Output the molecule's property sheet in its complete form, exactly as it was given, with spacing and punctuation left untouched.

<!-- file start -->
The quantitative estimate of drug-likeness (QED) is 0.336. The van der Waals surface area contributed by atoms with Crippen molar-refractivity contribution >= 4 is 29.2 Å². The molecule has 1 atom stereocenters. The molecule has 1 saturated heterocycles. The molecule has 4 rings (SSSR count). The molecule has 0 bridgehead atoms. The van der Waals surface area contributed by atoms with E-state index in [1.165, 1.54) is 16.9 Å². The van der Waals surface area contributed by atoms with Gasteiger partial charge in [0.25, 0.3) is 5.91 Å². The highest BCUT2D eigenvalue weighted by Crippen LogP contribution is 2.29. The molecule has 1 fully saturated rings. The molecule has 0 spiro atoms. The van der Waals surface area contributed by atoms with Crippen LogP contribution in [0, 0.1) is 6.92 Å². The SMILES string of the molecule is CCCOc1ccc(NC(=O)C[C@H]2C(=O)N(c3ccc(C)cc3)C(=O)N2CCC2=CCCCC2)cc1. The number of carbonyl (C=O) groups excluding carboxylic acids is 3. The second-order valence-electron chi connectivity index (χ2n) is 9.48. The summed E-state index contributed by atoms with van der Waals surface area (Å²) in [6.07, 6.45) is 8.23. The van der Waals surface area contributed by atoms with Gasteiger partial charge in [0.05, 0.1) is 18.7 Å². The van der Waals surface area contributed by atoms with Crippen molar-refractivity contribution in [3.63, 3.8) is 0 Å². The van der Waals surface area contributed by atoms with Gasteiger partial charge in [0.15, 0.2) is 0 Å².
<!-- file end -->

The quantitative estimate of drug-likeness (QED) is 0.336. The van der Waals surface area contributed by atoms with Crippen molar-refractivity contribution >= 4 is 29.2 Å². The molecule has 1 atom stereocenters. The molecule has 1 saturated heterocycles. The molecule has 4 rings (SSSR count). The molecule has 0 bridgehead atoms. The van der Waals surface area contributed by atoms with E-state index in [1.165, 1.54) is 16.9 Å². The van der Waals surface area contributed by atoms with Gasteiger partial charge in [0.25, 0.3) is 5.91 Å². The highest BCUT2D eigenvalue weighted by Crippen LogP contribution is 2.29. The molecule has 1 fully saturated rings. The molecule has 0 spiro atoms. The van der Waals surface area contributed by atoms with Crippen LogP contribution in [0, 0.1) is 6.92 Å². The SMILES string of the molecule is CCCOc1ccc(NC(=O)C[C@H]2C(=O)N(c3ccc(C)cc3)C(=O)N2CCC2=CCCCC2)cc1. The number of carbonyl (C=O) groups excluding carboxylic acids is 3. The second-order valence-electron chi connectivity index (χ2n) is 9.48. The summed E-state index contributed by atoms with van der Waals surface area (Å²) in [6.07, 6.45) is 8.23. The van der Waals surface area contributed by atoms with Gasteiger partial charge in [0.05, 0.1) is 18.7 Å². The van der Waals surface area contributed by atoms with Crippen molar-refractivity contribution in [3.63, 3.8) is 0 Å². The van der Waals surface area contributed by atoms with Gasteiger partial charge in [0.15, 0.2) is 0 Å².